We got all sorts of neat stuff for y’all this week on Bandcamping, whether you’re down with electronic music, post-rock, hip-hop or indie rock. Consider this your soundtrack for eating the myriad chocolate you got on Valentine’s Day… or bought on sale from the drug store the next day. It fits either way, because today’s slate covers a variety of moods and genres, so whether or not the day of love worked out for you, there’s gotta be something here that’s an adequate response.
Let’s jump in.
5. Empire of Emotions by bachbastian
Genre: electronic, ambient, instrumental hip-hop
If you like: Clams Casino, Angels & Airwaves, A$AP Rocky
As rappers get more and more adventurous–could you really picture Fetty Wap being a global superstar ten years ago?–so too do producers, which often means that beats can often stand on their own, sans vocals. The debut album from bachbastian isn’t necessarily an instrumental beat tape, but there’s a definite hip-hop influence, along with elements of ambient music, trap, electronica, and anything else that’s chill.
4. B by Russell Patterson
If you like: Explosions In The Sky, The Six Parts Seven, Codes In The Clouds
Post-rock bands are a dime a dozen, but Russell Patterson incorporates a sort of indie twee pop sound that gives his music a fun vibe, a refreshing departure from the epic and serious-faced instrumental rock music his peers produce. That’s not to say that this isn’t a serious record as it goes through a variety of moods and approaches: There’s a nice electronic influence that’s simultaneously a padding and a main element of the composition.
3. Narrow Plains by Narrow Plains
Genre: indie rock, folk pop
If you like: Mumford & Sons, Laura Marling
If Mumford & Sons hadn’t already achieved this sound first, Narrow Plains could be a leader in the folk-influenced indie rock movement. It’s poppy yet organic, and the vocals are light and charming. The London group’s self-titled album is a winner through and through, especially if you miss the old Mumford & Sons, albeit with less banjo here.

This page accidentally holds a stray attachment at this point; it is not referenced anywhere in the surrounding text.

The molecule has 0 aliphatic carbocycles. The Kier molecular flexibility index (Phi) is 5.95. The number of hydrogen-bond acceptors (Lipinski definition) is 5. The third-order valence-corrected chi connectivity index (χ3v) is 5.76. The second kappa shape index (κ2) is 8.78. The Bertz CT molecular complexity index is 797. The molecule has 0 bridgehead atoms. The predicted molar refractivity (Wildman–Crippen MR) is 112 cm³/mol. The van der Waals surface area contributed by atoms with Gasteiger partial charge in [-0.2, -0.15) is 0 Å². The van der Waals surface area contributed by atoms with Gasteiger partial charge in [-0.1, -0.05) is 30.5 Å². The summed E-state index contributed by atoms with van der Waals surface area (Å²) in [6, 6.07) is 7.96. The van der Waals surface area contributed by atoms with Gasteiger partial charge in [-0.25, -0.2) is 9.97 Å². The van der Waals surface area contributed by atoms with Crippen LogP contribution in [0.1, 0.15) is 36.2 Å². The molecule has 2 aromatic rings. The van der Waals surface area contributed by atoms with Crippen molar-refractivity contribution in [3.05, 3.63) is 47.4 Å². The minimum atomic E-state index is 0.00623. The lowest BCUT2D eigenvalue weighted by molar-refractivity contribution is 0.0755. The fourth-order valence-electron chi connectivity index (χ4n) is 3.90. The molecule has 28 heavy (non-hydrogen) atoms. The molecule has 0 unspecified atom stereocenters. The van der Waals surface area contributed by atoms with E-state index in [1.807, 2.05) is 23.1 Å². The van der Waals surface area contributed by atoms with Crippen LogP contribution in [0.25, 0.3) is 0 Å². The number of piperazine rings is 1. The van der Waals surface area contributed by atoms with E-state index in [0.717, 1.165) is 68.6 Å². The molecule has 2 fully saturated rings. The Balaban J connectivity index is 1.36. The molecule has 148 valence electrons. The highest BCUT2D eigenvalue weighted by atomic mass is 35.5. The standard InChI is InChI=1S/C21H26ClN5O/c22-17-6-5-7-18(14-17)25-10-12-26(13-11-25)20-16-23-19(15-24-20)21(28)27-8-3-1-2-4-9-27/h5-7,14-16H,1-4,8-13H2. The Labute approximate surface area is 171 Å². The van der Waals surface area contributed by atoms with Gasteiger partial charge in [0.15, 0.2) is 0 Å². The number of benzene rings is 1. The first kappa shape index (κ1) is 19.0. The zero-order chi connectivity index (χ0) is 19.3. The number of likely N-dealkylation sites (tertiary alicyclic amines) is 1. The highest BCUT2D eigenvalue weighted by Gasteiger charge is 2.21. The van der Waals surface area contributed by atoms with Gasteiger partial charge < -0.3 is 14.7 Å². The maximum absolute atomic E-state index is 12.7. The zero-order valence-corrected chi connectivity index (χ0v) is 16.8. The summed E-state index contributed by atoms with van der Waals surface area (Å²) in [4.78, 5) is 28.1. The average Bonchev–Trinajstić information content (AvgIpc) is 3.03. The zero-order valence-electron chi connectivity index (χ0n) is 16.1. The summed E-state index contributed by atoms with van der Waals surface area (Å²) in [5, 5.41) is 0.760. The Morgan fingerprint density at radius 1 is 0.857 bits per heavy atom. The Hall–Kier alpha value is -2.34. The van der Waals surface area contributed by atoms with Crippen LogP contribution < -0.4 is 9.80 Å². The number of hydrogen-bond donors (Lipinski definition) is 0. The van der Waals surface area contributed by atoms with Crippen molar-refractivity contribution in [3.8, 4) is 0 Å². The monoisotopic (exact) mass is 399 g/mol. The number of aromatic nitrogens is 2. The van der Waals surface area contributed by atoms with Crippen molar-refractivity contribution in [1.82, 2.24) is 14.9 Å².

2. Naive Boy by tetanman
Genre: indie rock, alternative
If you like: Mac DeMarco
Simply put, tetanman is what Mac DeMarco might sound like if he listened to more Beach House. It’s dreamy, yet it has an alternative vibe that doesn’t quite let you fully relax, in a good way. It keeps you on your toes, because you expect it to sound conventional, but like DeMarco, it has an indefinable quality that makes it hard to pin down. Trying to pin it down sure is a good time, though.
1. Helping Hands by Ivan Ave
Genre: alternative hip-hop
If you like: Earl Sweatshirt, vaporwave, Pretty Lights
It’s hard to stand out in hip-hop with so many struggle rappers making songs with beats they ripped from YouTube and their laptop’s built-in microphones, but Ivan Ave is lo-fi in a good way. The beats (produced by MNDSGN) are jazzy and super relacing, and his rapping doesn’t overpower, his confident flow settling into the mix to create a serene experience.
9 Club by Kid Qemist
Genre: footwork, electronica
If you like: DJ Paypal, Aphex Twin, Clams Casino
The College Years by Mack Morris
Genre: alternative hip-hop, Minnesota hip-hop
If you like: Atmosphere
Seven Day Seasons by Varsity
If you like: pop-punk
That’s all for now, but while your waiting for our next installment, let us know in the comments which of our selected albums were your favorites, what we missed, and what we should look forward to. If you missed out on last week’s list, you can find it here (and the complete Bandcamping archives are here).